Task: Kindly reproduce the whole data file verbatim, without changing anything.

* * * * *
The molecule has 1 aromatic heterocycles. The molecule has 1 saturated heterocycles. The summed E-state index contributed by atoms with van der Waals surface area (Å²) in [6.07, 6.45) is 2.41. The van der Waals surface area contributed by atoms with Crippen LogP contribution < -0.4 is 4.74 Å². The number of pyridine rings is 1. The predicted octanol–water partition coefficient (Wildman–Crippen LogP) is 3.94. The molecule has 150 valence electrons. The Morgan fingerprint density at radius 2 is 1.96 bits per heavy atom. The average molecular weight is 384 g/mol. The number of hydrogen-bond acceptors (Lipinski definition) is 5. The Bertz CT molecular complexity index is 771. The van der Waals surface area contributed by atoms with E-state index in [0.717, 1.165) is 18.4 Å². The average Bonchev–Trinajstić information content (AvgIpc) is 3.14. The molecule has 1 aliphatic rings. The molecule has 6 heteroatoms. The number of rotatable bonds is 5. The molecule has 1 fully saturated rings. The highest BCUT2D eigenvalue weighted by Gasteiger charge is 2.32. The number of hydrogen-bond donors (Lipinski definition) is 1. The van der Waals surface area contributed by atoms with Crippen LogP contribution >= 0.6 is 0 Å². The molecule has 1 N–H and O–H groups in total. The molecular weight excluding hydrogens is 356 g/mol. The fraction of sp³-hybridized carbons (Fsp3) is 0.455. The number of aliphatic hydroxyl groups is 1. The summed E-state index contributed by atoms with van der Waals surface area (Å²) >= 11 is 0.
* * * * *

The molecule has 1 aromatic heterocycles. The molecule has 1 saturated heterocycles. The summed E-state index contributed by atoms with van der Waals surface area (Å²) in [6.07, 6.45) is 2.41. The van der Waals surface area contributed by atoms with Crippen LogP contribution < -0.4 is 4.74 Å². The number of pyridine rings is 1. The predicted octanol–water partition coefficient (Wildman–Crippen LogP) is 3.94. The molecule has 150 valence electrons. The Morgan fingerprint density at radius 2 is 1.96 bits per heavy atom. The average molecular weight is 384 g/mol. The number of hydrogen-bond acceptors (Lipinski definition) is 5. The Bertz CT molecular complexity index is 771. The van der Waals surface area contributed by atoms with E-state index in [0.717, 1.165) is 18.4 Å². The average Bonchev–Trinajstić information content (AvgIpc) is 3.14. The molecule has 1 aliphatic rings. The molecule has 6 heteroatoms. The number of rotatable bonds is 5. The molecule has 1 fully saturated rings. The highest BCUT2D eigenvalue weighted by Gasteiger charge is 2.32. The number of hydrogen-bond donors (Lipinski definition) is 1. The van der Waals surface area contributed by atoms with Crippen LogP contribution >= 0.6 is 0 Å². The molecule has 1 N–H and O–H groups in total. The molecular weight excluding hydrogens is 356 g/mol. The fraction of sp³-hybridized carbons (Fsp3) is 0.455. The number of aliphatic hydroxyl groups is 1. The summed E-state index contributed by atoms with van der Waals surface area (Å²) >= 11 is 0.